The Restoration Begins
After a summer of pure enjoyment... driving the car... installing a new stainless steel exhaust system and fixing the little annoying things... I had a pretty good idea of the true condition of the car. I had to put a plan together and assign priorities. What needed to be done the first year and what could be scheduled for Winter '99 and Winter 2000.
The outside body, the paint and chrome were in good shape and would not need anything but a real good detailing and wax job. The tires, rims and hubcaps were all in good shape. The trunk or boot, as the British would say, was rust free but had not been repainted when the outside had been redone. It was dirty and grimy with primer wearing through everywhere. And, the rear casing board and spare tire cover board were badly worn and scuffed. The gas tank was in good shape with no rust or sediment. This was a big plus. Most of the cars I looked at had problems with rust and gunk in the tank.
The interior was ratty and worn and the two side pieces of the hoodstick covers were missing. It looked OK from 15 feet away but was way overdue for replacement. Someone had painted the hoodsticks flat black. They should be semi-gloss cream. The rugs were really bad and smelled "old". The rubber boot for the gearshift was worn would not stay in place. I replaced this in the first 10 days which got rid of a lot of noise and fumes.
The dash was wood and been borrowed from the TR4A donor car about 20 years ago. It would need to be refinished or be removed in favor of returning the dash to the original 1962 white painted metal dash. The gauges all worked but were dirty under the glass. Although, the speedo and tach were jumpy at higher speeds.
The crash pads were all showings signs of age with cracks along the leading edges. The seats were black vinyl from the TR4A donor car and worn but usable. They would have to be swapped out for the correct early TR4 seats, seat rails and black leather as indicated on the BMIHT build certificate. The car also had a problem with a loose steering column and in addition the shaft had a lot of play within the column. This caused the aftermarket steering wheel boss to scrap away about 3/32 of the steering column metal where they came together. This would have to be repaired or replaced and then rebuilt.
The hood and tonneau cover were old and dull. They had shrunk a little and were hard to use. However, they were useable and the car spent most of its time with the top down in roadster mode.
The engine bay was in pretty good shape for an old restoration car. It was not painted when the nice outside paint job was done. So it was like the trunk, all old worn paint and dirty. There was also a big problem with the underside of the bonnet. It had been sprayed with an undercoating type material that had also been used in the wheel wells. It was next to impossible to get off and could not be painted over. I would later find a bunch more under the rugs protecting the floors. This stuff was very popular in the '70s and probably kept the floors and underbody from rust damage. But, if I was going to restore the engine bay this would have to go.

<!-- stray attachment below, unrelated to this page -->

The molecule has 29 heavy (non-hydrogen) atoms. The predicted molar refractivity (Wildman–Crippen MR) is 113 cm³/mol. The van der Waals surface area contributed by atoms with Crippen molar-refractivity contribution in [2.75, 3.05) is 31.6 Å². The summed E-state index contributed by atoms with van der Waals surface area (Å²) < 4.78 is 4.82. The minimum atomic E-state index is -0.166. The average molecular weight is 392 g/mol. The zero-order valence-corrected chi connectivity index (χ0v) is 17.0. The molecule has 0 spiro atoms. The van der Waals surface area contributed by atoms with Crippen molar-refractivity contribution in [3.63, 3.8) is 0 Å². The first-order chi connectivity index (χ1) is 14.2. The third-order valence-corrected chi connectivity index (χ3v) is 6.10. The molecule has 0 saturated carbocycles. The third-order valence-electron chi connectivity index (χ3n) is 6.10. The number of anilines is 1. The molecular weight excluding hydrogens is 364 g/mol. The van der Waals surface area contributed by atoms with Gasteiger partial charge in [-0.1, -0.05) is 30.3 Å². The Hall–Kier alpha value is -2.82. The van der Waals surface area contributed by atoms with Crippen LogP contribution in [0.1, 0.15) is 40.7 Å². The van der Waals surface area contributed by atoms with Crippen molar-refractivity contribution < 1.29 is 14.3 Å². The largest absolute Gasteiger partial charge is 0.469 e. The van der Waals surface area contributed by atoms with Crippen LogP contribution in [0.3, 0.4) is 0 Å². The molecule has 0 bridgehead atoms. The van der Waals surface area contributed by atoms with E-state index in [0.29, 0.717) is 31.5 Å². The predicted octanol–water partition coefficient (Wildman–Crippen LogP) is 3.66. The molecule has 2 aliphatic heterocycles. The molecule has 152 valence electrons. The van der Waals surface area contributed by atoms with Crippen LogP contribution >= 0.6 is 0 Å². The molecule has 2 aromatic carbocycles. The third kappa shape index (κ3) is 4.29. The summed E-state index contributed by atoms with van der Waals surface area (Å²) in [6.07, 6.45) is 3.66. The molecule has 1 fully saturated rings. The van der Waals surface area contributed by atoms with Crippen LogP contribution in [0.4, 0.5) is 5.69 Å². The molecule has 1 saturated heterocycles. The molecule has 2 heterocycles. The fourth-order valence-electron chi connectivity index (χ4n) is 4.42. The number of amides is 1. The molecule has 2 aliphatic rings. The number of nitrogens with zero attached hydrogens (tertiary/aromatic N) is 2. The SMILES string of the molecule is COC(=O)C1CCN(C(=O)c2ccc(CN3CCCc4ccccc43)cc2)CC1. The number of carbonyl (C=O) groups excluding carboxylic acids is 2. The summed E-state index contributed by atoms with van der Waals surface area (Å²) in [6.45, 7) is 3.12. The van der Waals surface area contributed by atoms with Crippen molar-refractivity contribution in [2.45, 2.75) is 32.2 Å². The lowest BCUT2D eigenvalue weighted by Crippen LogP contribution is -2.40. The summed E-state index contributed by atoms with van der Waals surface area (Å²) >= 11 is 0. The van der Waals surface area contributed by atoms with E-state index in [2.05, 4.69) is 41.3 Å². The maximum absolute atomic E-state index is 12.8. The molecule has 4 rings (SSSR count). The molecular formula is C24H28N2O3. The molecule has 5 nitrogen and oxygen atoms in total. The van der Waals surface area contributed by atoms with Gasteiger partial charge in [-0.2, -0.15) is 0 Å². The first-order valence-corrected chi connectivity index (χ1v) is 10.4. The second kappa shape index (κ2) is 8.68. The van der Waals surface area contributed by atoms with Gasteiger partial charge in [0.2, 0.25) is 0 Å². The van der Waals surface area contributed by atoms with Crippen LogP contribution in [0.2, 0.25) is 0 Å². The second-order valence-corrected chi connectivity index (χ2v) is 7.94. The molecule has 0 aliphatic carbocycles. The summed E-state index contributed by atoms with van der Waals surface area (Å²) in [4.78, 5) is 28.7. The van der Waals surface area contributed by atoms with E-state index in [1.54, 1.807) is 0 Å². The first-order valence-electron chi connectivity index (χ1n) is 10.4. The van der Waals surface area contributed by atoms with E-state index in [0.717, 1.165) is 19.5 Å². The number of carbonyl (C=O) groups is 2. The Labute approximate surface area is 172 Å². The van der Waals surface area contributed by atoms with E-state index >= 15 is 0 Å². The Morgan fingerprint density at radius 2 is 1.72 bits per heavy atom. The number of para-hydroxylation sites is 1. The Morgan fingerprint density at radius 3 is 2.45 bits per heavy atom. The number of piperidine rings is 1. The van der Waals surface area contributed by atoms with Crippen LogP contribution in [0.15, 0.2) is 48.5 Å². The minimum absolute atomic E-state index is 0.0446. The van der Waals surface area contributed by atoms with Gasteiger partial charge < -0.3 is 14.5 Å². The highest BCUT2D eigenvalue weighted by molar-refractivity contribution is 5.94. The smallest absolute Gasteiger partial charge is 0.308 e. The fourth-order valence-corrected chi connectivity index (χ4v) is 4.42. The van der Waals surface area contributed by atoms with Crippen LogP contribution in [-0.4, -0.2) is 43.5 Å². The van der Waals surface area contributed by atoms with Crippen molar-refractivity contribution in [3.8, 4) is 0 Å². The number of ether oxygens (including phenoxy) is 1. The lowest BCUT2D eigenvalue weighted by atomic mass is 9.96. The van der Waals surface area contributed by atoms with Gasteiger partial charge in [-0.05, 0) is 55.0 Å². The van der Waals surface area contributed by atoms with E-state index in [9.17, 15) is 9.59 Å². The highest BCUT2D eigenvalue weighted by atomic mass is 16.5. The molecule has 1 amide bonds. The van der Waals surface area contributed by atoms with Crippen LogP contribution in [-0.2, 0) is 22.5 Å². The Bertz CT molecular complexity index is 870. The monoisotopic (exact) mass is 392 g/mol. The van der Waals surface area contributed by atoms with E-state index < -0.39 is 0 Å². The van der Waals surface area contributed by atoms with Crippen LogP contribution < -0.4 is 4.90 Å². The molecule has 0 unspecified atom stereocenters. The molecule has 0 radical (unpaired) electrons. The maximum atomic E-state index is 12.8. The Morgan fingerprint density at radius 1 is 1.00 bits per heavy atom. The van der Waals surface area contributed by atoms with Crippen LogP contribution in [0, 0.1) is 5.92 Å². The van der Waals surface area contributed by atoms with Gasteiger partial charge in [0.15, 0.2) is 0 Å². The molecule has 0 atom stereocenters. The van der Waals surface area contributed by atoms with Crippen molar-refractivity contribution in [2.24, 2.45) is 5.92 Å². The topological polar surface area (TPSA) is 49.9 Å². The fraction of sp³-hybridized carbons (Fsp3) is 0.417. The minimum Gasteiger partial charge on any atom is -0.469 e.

The front grill and headlights were OK except for red overspray all over the headlight bowls and wiring harness. The grille recess of the front valance had been painted flat black at sometime as a backdrop to the grill. Body color was the Signal Red original color.
I had decided to use the first winter to accomplish the following tasks:
I would use winter '99 for the full interior and boot restoration, new hood and tonneau; and other non-heavy mechanical work. Winter 2000 would be devoted to a complete suspension rebuild.
I started by taking apart the dash and finding out what was needed and I soon progressed to pulling the engine and gearbox. I realized, early on, that you needed to run all the tasks in parallel to account for the delays for research, finding parts, machine shop work and acquiring the knowledge that was needed. Lots of this knowledge came from reading all the books and workshop manuals, but the most valuable resource was the Triumph Mail List on the Internet. Whenever I was in a bind for what or how to do something I could tap into this wealth of experience and knowledge.
In the following subsections of the Winter '98 area, I am going to go through each of the major projects as if they happened in sequence. But, in fact, they were all going on at the same time. This is necessary because the restoration process, by its very nature, has times when you don't have parts, you need to gather information or you just run out of interest for a while. So keep in mind that you end up with huge portions of the car in plastic bags and boxes and must keep a certain amount of project control in a book or in your head to be successful.